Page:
The Portal Pie - Terra Lycos: Profiting from Information Products

As the big three Internet portals – AOL-Time Warner, Yahoo!, and Microsoft/MSN – continue to grow thanks to early market domination, smaller and younger portals like Terra Lycos are fighting for their piece of the action. But is there enough to go around? With Internet advertising on the slide, Terra Lycos must look for new areas of growth, and perhaps even change its business model. In this Case Study, Professor Theodoros Evgeniou looks at the economics of portals and, specifically, Terra Lycos’ search for new revenue streams.

by Theodoros Evgeniou
Last Updated: 23 Jul 2013

The economics of the “new economy” are not exactly evident. Internet portals like Yahoo! and AOL, for example, had to invent whole new business models, finding revenue streams among the variety of free services they provide. In essence this has been the Holy Grail for portals: how to get people to pay for services that others are giving away and how to capitalize on the huge number of eyeballs streaming through one’s portal.

In this Case Study, Theodoros Evgeniou, Assistant Professor of Information Systems, looks at Terra Lycos, considered by some to be a “second-tier” Internet portal, as it tries to compete with the big three – AOL-Time Warner, Microsoft/MSN, and Yahoo! – by finding new revenue streams.

Terra Lycos was born in October 2000 out of a merger between Terra Networks, a subsidiary of Spanish telecommunications giant Telefónica and US-based Lycos, an Internet portal and service provider. The merger also included a strong role for German media giant Bertelsmann, which agreed to a five-year US$1 billion deal to buy advertising and services from Terra Lycos and offered Terra Lycos exclusive access to its content.

The deal was positively viewed as it combined Terra’s strength in Latin American markets, the deep pockets of Telefónica, and access to one of the world’s largest wireless networks, with Lycos’ brand name, online properties, strong US presence and positive bottom line. One shareholder wrote: “It makes it a real equal of the Yahoo!s of the world and a great near-equal to AOL.” Yet despite a spectacular year in 2000, Terra Lycos was hit hard by the Internet downturn and by 2001 was offering a negative shareholder return of minus 87%. Given that its revenue mix was heavily dependent on advertising (75%) Terra Lycos would need to find new revenue streams.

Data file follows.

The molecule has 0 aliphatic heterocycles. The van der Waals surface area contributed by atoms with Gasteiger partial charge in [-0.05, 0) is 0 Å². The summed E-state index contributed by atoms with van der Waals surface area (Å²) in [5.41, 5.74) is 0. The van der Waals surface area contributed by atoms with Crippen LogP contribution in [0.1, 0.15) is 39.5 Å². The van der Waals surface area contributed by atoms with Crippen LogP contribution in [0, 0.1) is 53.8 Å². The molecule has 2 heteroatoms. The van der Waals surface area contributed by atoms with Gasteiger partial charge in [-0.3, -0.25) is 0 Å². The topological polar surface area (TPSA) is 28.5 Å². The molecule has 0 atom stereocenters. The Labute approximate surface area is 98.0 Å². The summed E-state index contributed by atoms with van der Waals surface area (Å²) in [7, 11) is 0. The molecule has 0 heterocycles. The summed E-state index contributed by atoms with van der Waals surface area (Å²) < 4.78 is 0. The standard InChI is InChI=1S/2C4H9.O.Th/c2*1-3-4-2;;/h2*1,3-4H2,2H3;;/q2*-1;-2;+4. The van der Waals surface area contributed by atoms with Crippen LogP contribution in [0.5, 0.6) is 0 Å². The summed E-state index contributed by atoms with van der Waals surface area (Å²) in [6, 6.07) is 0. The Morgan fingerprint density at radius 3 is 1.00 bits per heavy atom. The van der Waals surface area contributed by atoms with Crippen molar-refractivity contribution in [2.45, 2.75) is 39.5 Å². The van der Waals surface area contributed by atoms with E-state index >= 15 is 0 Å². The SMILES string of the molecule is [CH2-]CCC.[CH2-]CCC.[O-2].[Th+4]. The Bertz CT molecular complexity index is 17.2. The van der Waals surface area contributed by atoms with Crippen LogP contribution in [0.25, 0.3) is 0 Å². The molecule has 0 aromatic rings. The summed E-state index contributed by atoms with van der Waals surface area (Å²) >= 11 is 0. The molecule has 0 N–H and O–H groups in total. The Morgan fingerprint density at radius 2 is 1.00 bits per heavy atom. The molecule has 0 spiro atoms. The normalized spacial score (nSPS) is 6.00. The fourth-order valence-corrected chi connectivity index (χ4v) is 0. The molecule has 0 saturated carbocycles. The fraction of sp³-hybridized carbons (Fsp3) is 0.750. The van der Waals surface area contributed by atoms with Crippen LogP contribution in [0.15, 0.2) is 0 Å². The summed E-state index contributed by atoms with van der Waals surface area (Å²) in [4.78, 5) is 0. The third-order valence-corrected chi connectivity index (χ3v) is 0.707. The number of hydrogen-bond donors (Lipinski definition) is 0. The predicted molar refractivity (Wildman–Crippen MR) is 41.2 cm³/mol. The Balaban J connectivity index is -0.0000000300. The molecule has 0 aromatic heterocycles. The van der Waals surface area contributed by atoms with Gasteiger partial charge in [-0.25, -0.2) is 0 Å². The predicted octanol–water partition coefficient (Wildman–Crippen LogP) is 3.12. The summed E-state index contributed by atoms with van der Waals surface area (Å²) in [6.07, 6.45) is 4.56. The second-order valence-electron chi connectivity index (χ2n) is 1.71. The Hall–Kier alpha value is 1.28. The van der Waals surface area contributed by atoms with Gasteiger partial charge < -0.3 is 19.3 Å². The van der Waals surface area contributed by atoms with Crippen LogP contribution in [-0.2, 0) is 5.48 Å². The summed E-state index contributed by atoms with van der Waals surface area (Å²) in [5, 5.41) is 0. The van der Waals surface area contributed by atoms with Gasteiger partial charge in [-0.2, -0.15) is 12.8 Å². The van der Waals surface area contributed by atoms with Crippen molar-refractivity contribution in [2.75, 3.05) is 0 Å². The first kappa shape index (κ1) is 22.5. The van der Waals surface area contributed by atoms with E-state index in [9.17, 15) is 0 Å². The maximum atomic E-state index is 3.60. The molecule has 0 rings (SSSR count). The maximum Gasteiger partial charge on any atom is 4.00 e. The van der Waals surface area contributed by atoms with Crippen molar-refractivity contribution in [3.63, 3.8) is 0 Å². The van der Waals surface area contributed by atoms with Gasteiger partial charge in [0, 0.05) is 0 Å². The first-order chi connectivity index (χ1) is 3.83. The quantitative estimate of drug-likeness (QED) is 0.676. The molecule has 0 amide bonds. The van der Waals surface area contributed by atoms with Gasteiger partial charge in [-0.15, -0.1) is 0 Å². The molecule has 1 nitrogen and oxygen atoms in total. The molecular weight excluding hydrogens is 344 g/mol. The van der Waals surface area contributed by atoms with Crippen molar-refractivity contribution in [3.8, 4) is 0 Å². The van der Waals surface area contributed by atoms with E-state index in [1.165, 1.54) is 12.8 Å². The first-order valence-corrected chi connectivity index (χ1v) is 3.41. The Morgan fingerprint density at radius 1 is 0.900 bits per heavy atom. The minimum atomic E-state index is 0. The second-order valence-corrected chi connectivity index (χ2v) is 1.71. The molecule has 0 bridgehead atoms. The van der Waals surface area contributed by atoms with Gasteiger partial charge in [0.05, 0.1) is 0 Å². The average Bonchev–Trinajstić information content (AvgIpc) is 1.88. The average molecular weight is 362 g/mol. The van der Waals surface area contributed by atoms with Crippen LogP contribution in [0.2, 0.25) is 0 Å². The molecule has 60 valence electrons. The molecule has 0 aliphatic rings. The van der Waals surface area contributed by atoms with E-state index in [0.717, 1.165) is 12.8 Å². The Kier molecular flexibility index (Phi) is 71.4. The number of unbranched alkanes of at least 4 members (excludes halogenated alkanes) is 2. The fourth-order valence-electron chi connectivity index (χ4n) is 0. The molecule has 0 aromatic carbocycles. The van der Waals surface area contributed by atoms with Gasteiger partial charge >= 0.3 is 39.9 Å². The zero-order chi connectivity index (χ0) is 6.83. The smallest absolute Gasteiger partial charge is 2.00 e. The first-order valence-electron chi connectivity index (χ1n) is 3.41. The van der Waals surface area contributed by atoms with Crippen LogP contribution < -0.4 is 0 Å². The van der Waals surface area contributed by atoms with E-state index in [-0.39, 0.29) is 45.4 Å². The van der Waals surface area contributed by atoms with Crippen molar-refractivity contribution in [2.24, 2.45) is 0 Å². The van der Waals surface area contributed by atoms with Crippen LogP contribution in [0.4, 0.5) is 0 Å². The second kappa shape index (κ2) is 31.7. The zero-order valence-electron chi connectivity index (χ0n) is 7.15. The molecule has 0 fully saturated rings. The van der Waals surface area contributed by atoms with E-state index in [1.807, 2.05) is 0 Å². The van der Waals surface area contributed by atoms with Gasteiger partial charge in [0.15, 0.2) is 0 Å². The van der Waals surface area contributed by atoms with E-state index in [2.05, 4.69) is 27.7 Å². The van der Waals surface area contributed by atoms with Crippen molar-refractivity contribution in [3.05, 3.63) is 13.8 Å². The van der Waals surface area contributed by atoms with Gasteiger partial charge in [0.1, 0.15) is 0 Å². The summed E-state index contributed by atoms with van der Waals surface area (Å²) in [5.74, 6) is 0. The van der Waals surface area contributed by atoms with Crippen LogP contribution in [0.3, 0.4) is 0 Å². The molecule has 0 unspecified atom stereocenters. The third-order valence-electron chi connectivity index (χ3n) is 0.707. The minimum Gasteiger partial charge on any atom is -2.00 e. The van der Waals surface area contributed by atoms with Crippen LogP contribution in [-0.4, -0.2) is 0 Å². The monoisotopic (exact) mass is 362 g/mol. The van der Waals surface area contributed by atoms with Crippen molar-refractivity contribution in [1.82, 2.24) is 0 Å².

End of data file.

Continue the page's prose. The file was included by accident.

Getting users to pay for content seemed a likely start. But very few sites in 2001, other than pornography sites, were actually charging for content. AOL had borrowed the subscription concept from cable companies that succeeded in getting people to pay because their programming was considered premium. Yahoo! followed suit, introducing more paid services, and Terra Lycos was looking to do the same.

To build up its content, Terra Lycos began buying stakes in or launching new companies in areas where it did not already have expertise. It invested in travel sites, acquiring a 55% stake in the US booking site and entered a 50-50 joint venture with the Latin America travel site Rumbo. The company also moved into B2B car sales and B2E (business-to-employee) e-business centers offering administrative functions to small and medium-sized companies. In addition, Terra had acquired two financial sites – Raging Bull and – when it merged with Lycos, boosting content in an area (personal finance) where user-generated income was high.

In the process of acquiring and diversifying its content to attractive more paying customers, Terra Lycos ran across some stumbling blocks: switching acquired companies over to the same platforms and software; resolving branding issues; getting new employees from different countries to embrace a single company culture; and trying to create a coherent range of services. The issues revolving around brand identity got even fuzzier when the company expanded into non-Internet-related sites, such as television programming and print publications. With a new CEO pushing cost-cutting and revenue diversification, Terra Lycos was moving toward the ‘can’t miss’ goal of positive EBIDTA in 2002. Yet given its strong cash position and advantageous geographic positioning, Terra Lycos still trailed the big three in market reach, brand recognition and profits. At this stage in the game, what should Terra Lycos do next?


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